Remembering Encyclopedias


By User:SEWilco – Own work, CC BY-SA 3.0, via Wikimedia

I grew up in a house filled with books, perhaps explaining the condition of my own home. One special collection of books was the bookcase of Collier’s Encyclopedias and annual updates. One of my favorite rainy day occupations was to sit or lay on the floor in front of the bookcase and page through a volume of Collier’s. There was a serendipity as one moved from article to article, learning about an aspect of human physiology, a famous person, or a distant country. Perhaps it was this that birthed the never achievable passion of a knowledge of everything that is part of my love of reading.

The word “encyclopedia” literally means “complete instruction.” I found it tremendously exciting, and a bit daunting, that at least a summary of this knowledge could be collected on the two shelves of that bookcase. It turns out that individuals and groups of people have attempted this gargantuan task since Pliny the Elder compile Naturalis Historiae in the first century, publishing a partial version between 77 and 79 AD before the eruption of Vesuvius resulted in his death. Wikipedia, our digital version of an “open source” encyclopedia includes an extensive article on the “Encyclopedia” which I will not replicate here, except to say that ever since Pliny, and in many cultures, encyclopedia making has been a consistent human endeavor.

The Encyclopedia Britannica for many years occupied pride of place among English language encyclopedias, first published in print between 1768 and 1771 and in updated print versions until 2010, which they ceased selling in 2012. Throughout its history, Britannica featured eminent contributors in their respective fields including individuals like Albert Einstein and Marie Curie, and contemporaries like Milton Friedman, Carl Sagan, and surgeon Michael DeBakey.

When I was growing up, and even into the early years of our marriage when we were contacted by one, there were encyclopedia sales persons, both door to door or even in mall kiosks. One could buy them on the installment plan, which was convenient for many since the lump sum fee was huge. Sometimes there were specialized encyclopedias. I collected a set of science encyclopedias sold at our local grocery store. Later, during a period when I thought I might be a doctor, my parents acquired a medical encyclopedia. Then there was Collier’s, published by Crowell, Collier, and MacMillan. Colliers was not quite as in-depth as Britannica and deeper than the more popular World Book. Groliers was another popular encyclopedia. It was actually the first go-to source for reports for school, until we got far enough along that we were not allowed to cite encyclopedias.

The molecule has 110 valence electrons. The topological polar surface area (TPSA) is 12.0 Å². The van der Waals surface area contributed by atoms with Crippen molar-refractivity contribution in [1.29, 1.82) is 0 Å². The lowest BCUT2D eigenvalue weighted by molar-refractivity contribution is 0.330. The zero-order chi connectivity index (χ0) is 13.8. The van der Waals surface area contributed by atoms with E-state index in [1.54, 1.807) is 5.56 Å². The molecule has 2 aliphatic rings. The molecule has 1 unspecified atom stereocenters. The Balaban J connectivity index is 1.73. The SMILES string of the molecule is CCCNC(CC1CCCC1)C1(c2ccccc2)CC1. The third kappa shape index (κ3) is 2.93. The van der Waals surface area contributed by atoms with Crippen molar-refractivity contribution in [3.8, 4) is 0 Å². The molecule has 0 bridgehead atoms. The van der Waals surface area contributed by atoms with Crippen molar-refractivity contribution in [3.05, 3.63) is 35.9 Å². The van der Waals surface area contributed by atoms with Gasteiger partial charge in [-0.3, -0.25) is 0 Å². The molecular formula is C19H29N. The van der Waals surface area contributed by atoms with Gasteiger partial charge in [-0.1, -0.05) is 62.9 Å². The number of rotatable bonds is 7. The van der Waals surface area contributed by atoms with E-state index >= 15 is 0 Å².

One of the challenges of encyclopedias was that they went out of date as new events occurred and new discoveries were made. Some of the countries for which there were articles no longer existed as either names changed or borders were re-drawn. Annual updates helped if you could find the updated information. Later, digital encyclopedias, which were less expensive and sometimes bundled with computers were introduced, and these were updated often.

The introduction of the internet spelled the end of the encyclopedia, as a printed book, regularly updated, and even to software versions. As of this writing, it is still possible to purchase print versions of the World Book, and older versions are plentiful in second-hand stores and online. Britannica sold versions of encyclopedias on CD’s for a time, then went entirely online. In 2001, the encyclopedia that is the default for most of us, Wikipedia, was launched. The idea was to create an open source, collaborative encyclopedia to which anyone who is registered can contribute. Many articles approach the accuracy and depth of Britannica, but the user must also beware that articles can reflect the ideological bias of contributors or even “edit wars” between contributors with different viewpoints. It is a non-profit effort funded by the Wikimedia Foundation that accepts donations to defray this effort. Currently, there are 301 language editions of Wikipedia. It is now one of the ten most popular websites in the world.

Today, online encyclopedias with their hyperlinked text, and indeed the internet itself, searched by Google, and browsed from one link to another, are our encyclopedias, putting vast amounts of information, far exceeding a print encyclopedia at one’s disposal, even from the phones in our pockets. If anything, all this even more powerfully feeds the illusion that we can know anything and everything.

While the potential is greater, it is also different from a child in front of a row of encyclopedias. Often, I read an article that interested me all the way through, while skipping the ones that did not. The lacks of links did not take me from one article to another without ever finishing anything. On the other hand, one is much more aware of how our knowledge of one thing is linked to other things. I’ll leave it to others to define which is better. What I offer is simply a memoir of a cultural transformation that has occurred within a single life.

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